Dwight David Eisenhower was born the year the US census pronounced the frontier closed and died the year man walked on the moon. In between those milestones he planned and led the greatest amphibious military assault in history and served two terms as President. Yet on reflection of this eventful life he declared: “The proudest thing I can claim is that I am from Abilene.”
Happy birthday Ike!
-from the Eisenhower Library
"On September 4, 1957, Elizabeth Eckford walked to this door for her first day of school, utterly alone. She was turned away by people who were afraid of change, instructed by ignorance, hating what they simply could not understand. And America saw her, haunted and taunted for the simple color of skin, and in the image caught a very disturbing glimpse of ourselves."
-President William J. Clinton in his remarks at the 40th anniversary of the desegregation of Central High School. September 25, 1997.
In these photos, President Clinton holds open the doors of Little Rock Central High School for Elizabeth Eckford, one of the Little Rock Nine. The picture below shows 15-year-old Elizabeth Eckford on the first day that she tried to attend Central High School.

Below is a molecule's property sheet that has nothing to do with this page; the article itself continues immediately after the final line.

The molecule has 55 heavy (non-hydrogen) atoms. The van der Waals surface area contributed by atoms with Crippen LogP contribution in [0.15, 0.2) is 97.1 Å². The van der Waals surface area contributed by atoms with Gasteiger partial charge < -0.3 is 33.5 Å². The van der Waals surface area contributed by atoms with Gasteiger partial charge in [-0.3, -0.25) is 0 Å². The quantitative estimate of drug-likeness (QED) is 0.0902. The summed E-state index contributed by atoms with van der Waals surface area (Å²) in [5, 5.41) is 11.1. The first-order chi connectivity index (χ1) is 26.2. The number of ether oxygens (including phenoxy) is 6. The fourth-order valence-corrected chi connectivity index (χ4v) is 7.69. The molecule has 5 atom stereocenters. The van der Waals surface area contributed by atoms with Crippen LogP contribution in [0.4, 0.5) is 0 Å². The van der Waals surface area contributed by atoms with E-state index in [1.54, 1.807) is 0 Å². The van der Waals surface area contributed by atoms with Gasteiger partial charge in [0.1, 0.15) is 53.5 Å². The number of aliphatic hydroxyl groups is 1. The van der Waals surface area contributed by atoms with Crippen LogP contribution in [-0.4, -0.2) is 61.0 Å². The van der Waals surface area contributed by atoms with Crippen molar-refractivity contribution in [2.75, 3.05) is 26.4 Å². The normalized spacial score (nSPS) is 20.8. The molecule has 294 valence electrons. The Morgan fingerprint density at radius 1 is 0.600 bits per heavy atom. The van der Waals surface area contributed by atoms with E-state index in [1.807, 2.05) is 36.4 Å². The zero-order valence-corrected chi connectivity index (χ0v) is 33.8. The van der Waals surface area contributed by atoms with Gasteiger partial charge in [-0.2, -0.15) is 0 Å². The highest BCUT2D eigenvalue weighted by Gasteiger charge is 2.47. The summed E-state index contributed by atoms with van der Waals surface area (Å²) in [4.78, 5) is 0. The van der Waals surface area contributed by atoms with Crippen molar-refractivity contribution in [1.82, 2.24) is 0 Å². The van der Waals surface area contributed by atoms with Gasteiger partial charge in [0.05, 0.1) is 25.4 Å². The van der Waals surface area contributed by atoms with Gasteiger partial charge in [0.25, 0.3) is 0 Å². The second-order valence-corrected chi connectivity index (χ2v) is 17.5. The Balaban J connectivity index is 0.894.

On November 9, 1999, at the White House, President Clinton awarded the Little Rock Nine the Congressional Gold Medal.
Integration Crisis at Little Rock Central High School
During the 1957 integration crisis at Little Rock’s Central High School, emotions were strong across the country. Some people were opposed to President Eisenhower sending Federal troops to make sure that the black students could attend class. Others, like Helen Armstrong of Lincoln Park, Michigan, wrote to say they supported his actions.
-from the Eisenhower Library
President Dwight D. Eisenhower Orders Federal Troops into Little Rock to Insure the Safety of Nine African American Students
Today in history, after state and local authorities failed to uphold the Federal Court orders for integration at Central High School, President Eisenhower sent the 101st Airborne Division to enforce those orders.
The conflict dated back to the May 17, 1954, U.S. Supreme Court ruling in Brown vs. Topeka Board of Education, which stated segregated schools are “inherently unequal.” In September 1957, as a result of that ruling, nine African American students enrolled at Central High School in Little Rock, Arkansas.
Before the school year started, Arkansas Governor Orval Faubus ordered the state’s National Guard to surround Central High School to prevent entry of the African American students. The crisis escalated into mob riots, prompting a plea from the Mayor of Little Rock, Woodrow Wilson Mann, for federal assistance in the confrontation.
Eisenhower wrote in his notes from the day: “Troops - not to enforce integration but to prevent opposition by violence” to the Supreme Court’s ruling.
Students, soldiers, and newsmen in front of Central High School. Circa September, 1957. Courtesy of the Central High Museum Historical Collections.